GPS Collaring of Asian Elephants in Southern Bhutan

Photo 1: Collared Female Elephant
Photo 1: Collared Female Elephant

In an attempt to better understand the conflict surrounding elephants and farmers in Southern Bhutan, the Wildlife Conservation Division (WCD) and the Samtse Forest Division has successfully collared two Asian Elephants Elephas maximus indicus in the adjoining areas of Khaling Wildlife Sanctuary. The makhna (tuskless male) was collared on March 16 and the female from a different herd on March 18 by fitting with satellite (GPS) collars using both iridium and VHF tracking mode. This scheme is part of a larger effort to understand and manage human wildlife conflicts where various schemes already in place include solar electric fencing, habitat improvement, and awareness meetings.

The first phase of this project is supported by the Bhutan Trust Fund for Environmental Conservation (BTFEC) and the Joint Support Program of UNDP and DANIDA. The project will be closely co-ordinated by the Wildlife Conservation Division in close collaboration with field divisions and park offices. Six elephants will be collared along the southern border of Bhutan within this year.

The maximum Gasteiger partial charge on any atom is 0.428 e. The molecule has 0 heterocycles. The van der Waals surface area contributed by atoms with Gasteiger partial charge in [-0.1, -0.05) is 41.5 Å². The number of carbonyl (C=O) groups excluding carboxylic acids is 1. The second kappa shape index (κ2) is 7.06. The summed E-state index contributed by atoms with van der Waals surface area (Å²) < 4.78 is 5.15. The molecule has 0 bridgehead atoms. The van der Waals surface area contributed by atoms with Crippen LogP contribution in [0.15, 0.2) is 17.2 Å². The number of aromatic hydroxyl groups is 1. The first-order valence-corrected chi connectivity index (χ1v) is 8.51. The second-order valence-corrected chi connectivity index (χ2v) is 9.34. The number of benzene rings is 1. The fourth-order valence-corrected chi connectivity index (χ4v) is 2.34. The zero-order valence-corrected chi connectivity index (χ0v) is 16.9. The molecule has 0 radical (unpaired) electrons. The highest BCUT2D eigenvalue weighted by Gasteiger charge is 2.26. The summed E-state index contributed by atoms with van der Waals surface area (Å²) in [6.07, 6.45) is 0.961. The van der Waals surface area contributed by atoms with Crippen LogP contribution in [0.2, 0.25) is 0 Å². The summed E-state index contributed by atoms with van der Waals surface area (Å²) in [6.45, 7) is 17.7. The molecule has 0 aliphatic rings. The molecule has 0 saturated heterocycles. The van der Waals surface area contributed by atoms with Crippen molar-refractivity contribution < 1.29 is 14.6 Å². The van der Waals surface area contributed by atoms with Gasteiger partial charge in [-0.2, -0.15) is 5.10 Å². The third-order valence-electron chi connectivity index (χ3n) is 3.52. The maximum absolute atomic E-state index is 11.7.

Collaring in Process on the Male Elephant
Picture 2: Collaring in Process on the Male Elephant

The lead for this project is Sonam Wangdi, Chief Forestry Officer of the Samtse Forest Division and Tshering Zam of Wildlife Conservation Division who is the Program Coordinator of the Elephant Conservation Program in WCD, and technically supported by Professor Raman Sukumar from Indian Institute of Science and Dr. Muti Roy of the Asian Nature Conservation Foundation based in Bangalore, India. In addition to the above, the fieldwork was participated in by officials from Wildlife Conservation Division including Chief Sonam Wangchuk, Kuenzang Gyeltshen, Dr. Kinley Choden and the Range Staffs of Bhangtar Forest Range under the Samdrup Jongkhar Forest Division.

Besides studying the seasonality of movements, this project is also expected to provide information on habitat use, dietary patterns and its home range in the plains and in the hills. The study is the first of its kind on elephants in Bhutan and will help a lot in managing human elephant conflict and conserving the elephant population in Bhutan.

Reported by: Wildlife Conservation Division and Samtse Forest Division.
Photos taken by Sonam Wangchuk & Sonam Wangdi 

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